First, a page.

3 OPTIONS FOR INCOME STARVED INVESTORS
Mark Lister, 26 June 2020
I’ve been getting a lot of questions about how on earth people are supposed to generate any income from their portfolios when interest rates are as low as they are.
I see the dilemma, but there’s no easy answer. The truth is, if you’re in this quandary you only have three options.
You can adjust your lifestyle and spending habits to match the lower levels of income you now receive, you can modify your investment strategy and seek out higher yielding assets like shares or property, or you can stay the course but eat into your capital to make up the shortfall.
Spending less is a valid option. Many of us spend more than we need to and would do fine being a little less frivolous. The lockdown taught us that.
Where’s the fun in that though? Especially when you’ve worked hard all your life to retire with a bit of capital behind you. What were all those years of toil for in the first place, if not to enjoy a good standard of living when you’ve hung up your boots?
The next alternative is to give up on low-yielding conservative assets and shift those funds into shares or property, both of which offer higher returns.
The NZX 50 share index is offering an annual gross dividend yield of 3.6 per cent on average, with some sectors and companies (such as listed property, utilities, or the likes of Spark) much higher than that that.
Similarly, according to the Real Estate Institute the rental yield on an Auckland property is 3.2 per cent, while some regional towns would be higher again. In addition, both shares and property have historically provided attractive capital growth on top of those income returns.
There’s a catch though. Dividends and rents are far from guaranteed, as the COVID period has proved for share investors as well as landlords.
And while capital growth is virtually assured over the long-term, during shorter periods it can be non-existent or even negative. The last thing you want is to be required to cash up your share portfolio or to sell your property during a rough patch.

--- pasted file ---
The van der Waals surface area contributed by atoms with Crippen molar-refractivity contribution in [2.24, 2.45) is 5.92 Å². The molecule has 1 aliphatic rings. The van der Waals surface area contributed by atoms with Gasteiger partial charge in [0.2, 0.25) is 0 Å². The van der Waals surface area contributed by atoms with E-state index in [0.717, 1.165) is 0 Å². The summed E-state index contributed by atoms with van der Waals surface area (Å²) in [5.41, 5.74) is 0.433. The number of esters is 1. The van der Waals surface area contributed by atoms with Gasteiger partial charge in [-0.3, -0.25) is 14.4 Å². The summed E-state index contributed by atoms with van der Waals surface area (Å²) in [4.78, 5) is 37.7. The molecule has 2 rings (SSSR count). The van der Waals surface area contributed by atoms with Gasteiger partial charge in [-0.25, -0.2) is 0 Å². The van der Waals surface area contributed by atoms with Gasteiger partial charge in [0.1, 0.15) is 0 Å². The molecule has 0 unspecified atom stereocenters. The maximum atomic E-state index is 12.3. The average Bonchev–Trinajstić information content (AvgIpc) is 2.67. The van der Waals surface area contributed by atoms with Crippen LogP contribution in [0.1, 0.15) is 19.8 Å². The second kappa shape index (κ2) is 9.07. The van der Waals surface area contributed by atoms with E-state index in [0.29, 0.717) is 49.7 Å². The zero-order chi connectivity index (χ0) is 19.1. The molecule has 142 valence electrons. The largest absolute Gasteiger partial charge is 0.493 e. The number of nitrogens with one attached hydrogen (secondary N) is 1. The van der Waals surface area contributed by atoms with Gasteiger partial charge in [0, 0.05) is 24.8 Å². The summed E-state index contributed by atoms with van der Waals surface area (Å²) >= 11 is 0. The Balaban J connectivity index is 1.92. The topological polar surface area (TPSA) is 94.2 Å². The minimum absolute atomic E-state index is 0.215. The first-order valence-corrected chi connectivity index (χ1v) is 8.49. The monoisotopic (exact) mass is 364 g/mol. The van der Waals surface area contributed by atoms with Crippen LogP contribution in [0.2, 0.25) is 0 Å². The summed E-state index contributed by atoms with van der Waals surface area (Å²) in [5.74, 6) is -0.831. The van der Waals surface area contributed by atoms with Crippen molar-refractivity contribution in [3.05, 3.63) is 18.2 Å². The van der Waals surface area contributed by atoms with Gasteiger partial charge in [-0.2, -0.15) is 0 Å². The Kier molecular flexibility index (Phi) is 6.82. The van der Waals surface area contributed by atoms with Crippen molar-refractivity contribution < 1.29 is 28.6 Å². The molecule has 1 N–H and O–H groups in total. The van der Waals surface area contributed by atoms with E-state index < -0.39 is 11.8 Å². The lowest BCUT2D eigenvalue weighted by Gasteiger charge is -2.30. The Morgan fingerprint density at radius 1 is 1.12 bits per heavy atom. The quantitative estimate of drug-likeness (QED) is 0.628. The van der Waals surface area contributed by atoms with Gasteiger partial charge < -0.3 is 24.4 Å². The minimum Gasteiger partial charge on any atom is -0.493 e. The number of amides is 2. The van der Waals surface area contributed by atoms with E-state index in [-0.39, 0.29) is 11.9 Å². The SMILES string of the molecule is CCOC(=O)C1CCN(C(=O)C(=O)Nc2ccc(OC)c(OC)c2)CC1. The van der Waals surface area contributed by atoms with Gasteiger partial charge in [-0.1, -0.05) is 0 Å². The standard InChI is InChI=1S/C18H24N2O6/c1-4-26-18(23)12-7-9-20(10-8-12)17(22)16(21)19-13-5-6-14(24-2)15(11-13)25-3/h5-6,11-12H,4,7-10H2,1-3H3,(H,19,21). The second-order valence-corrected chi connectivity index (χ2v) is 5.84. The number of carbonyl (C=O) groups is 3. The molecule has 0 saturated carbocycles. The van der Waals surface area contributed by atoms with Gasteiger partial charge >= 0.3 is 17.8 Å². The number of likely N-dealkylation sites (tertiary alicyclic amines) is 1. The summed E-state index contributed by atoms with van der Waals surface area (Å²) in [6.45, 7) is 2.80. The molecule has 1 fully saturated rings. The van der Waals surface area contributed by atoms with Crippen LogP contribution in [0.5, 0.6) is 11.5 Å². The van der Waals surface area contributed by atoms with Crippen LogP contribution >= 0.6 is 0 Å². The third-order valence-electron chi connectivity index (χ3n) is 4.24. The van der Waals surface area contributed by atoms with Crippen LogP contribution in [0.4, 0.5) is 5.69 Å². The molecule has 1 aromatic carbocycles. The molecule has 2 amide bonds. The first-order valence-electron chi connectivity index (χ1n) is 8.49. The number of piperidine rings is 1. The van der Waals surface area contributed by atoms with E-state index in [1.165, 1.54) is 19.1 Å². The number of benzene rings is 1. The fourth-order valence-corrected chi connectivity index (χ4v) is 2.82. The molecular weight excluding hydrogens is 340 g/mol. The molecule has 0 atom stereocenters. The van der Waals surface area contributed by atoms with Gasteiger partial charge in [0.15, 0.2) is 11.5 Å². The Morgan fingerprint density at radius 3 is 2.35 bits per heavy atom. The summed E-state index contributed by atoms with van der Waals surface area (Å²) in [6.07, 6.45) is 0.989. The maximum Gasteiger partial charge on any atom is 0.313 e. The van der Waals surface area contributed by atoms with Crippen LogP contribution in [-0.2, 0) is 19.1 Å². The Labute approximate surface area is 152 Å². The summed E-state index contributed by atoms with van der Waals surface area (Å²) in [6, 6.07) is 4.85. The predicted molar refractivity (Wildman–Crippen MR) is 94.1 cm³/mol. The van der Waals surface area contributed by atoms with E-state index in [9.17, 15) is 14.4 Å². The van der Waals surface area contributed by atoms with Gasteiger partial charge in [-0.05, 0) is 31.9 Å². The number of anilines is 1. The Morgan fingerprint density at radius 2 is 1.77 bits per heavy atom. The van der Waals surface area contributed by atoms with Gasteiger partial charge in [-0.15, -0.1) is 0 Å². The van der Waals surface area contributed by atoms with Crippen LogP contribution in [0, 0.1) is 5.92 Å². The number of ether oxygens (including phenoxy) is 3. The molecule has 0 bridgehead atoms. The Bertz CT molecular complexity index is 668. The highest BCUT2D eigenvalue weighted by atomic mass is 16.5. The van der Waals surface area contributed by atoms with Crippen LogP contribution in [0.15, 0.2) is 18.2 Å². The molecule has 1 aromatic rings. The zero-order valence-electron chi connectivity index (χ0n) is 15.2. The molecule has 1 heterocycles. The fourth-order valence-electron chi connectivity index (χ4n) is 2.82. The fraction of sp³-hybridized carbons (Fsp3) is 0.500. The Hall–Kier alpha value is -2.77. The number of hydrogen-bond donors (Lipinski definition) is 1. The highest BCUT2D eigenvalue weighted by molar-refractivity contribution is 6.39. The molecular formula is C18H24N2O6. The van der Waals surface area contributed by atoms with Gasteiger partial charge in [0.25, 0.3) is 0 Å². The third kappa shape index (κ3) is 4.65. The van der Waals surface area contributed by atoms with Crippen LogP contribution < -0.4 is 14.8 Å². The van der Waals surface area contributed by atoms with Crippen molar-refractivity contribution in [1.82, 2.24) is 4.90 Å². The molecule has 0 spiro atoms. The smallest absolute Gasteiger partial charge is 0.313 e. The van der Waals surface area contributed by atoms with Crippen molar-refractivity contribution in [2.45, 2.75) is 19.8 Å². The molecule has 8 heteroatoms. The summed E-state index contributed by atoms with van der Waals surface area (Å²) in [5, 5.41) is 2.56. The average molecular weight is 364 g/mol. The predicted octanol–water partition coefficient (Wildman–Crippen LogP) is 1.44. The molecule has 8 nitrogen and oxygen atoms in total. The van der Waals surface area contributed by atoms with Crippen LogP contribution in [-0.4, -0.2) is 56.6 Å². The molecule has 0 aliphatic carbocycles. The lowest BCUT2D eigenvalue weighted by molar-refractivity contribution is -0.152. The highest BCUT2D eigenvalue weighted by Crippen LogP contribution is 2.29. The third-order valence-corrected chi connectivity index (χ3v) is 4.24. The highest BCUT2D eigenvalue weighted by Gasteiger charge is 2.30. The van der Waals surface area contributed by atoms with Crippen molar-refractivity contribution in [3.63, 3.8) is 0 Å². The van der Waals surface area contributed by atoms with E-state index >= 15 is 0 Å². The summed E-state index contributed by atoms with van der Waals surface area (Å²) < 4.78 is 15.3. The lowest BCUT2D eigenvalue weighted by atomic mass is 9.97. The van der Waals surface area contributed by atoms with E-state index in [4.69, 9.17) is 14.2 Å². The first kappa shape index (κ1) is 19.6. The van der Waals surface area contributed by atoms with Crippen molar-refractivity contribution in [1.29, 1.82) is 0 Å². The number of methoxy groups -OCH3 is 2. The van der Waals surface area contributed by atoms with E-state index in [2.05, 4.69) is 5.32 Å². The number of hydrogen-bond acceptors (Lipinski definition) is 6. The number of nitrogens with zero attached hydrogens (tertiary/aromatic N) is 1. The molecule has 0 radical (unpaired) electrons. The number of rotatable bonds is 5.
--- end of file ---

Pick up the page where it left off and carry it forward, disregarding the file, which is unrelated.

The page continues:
Moving up the risk curve a little bit is an acceptable course of action, in fact it’s a completely logical one if you have a reasonable time horizon. Just don’t overdo it. Not every bear market will blow over as quickly as the one from February and March 2020.
This leaves us with door number three, which is to spend the income your portfolio is generating and when you need more, to eat into a little of your capital from time to time.
Many Kiwi investors are highly averse to this approach, having trained themselves to think of the capital as sacrosanct. We’ve been blessed with high interest rates for so long we haven’t needed to consider other options, and we’re determined to leave every last cent to the next generation.
We need to adjust our mindset though. The total return (which is the combination of the capital gains and the income) of an investment portfolio should be considered a pool of income available to be drawn on as required. Not just the interest or interest payments.
One of the best things about shares is their liquidity, which means you can sell small parts of your holdings with relative ease. You can’t do that with many other asset classes, and investors can use this to their advantage when managing cash flow and income requirements.
A key advantage of this approach is that there is no need to dramatically adjust your investment philosophy or risk profile, for the sake of boosting yield.
Viewing returns as returns – regardless of where they come from – means you can maintain a well-balanced portfolio of assets that matches your tolerance for risk.
And don’t worry too much about the kids, they’ll cope with a slightly lower inheritance if need be. They’ll figure it out.